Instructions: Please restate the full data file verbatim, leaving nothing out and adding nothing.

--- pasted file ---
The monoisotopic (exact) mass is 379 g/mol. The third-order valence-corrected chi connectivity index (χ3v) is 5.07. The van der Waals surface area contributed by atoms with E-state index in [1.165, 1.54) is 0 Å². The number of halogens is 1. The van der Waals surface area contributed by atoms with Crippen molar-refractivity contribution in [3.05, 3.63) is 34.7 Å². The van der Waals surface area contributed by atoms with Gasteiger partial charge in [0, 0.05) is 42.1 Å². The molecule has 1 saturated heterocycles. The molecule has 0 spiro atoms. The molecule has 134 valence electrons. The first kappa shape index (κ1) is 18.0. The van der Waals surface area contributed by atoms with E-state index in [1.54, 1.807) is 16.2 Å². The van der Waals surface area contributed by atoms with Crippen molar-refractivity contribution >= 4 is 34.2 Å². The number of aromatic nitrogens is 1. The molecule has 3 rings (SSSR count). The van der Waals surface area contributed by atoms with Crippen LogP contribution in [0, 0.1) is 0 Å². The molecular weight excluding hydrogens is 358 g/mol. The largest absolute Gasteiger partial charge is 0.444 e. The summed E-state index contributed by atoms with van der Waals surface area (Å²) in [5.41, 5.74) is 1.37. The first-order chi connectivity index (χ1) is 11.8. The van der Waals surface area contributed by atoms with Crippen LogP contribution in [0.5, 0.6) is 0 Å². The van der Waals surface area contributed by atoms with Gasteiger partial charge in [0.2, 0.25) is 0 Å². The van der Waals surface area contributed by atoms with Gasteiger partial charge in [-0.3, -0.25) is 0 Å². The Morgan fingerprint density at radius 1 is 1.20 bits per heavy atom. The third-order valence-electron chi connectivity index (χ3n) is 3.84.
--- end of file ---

The monoisotopic (exact) mass is 379 g/mol. The third-order valence-corrected chi connectivity index (χ3v) is 5.07. The van der Waals surface area contributed by atoms with E-state index in [1.165, 1.54) is 0 Å². The number of halogens is 1. The van der Waals surface area contributed by atoms with Crippen molar-refractivity contribution in [3.05, 3.63) is 34.7 Å². The van der Waals surface area contributed by atoms with Gasteiger partial charge in [0, 0.05) is 42.1 Å². The molecule has 1 saturated heterocycles. The molecule has 0 spiro atoms. The molecule has 134 valence electrons. The first kappa shape index (κ1) is 18.0. The van der Waals surface area contributed by atoms with E-state index in [1.54, 1.807) is 16.2 Å². The van der Waals surface area contributed by atoms with Crippen molar-refractivity contribution >= 4 is 34.2 Å². The number of aromatic nitrogens is 1. The molecule has 3 rings (SSSR count). The van der Waals surface area contributed by atoms with Crippen LogP contribution in [0, 0.1) is 0 Å². The molecular weight excluding hydrogens is 358 g/mol. The largest absolute Gasteiger partial charge is 0.444 e. The summed E-state index contributed by atoms with van der Waals surface area (Å²) in [5.41, 5.74) is 1.37. The first-order chi connectivity index (χ1) is 11.8. The van der Waals surface area contributed by atoms with Crippen LogP contribution in [0.5, 0.6) is 0 Å². The van der Waals surface area contributed by atoms with Gasteiger partial charge in [0.2, 0.25) is 0 Å². The van der Waals surface area contributed by atoms with Gasteiger partial charge in [-0.3, -0.25) is 0 Å². The Morgan fingerprint density at radius 1 is 1.20 bits per heavy atom. The third-order valence-electron chi connectivity index (χ3n) is 3.84.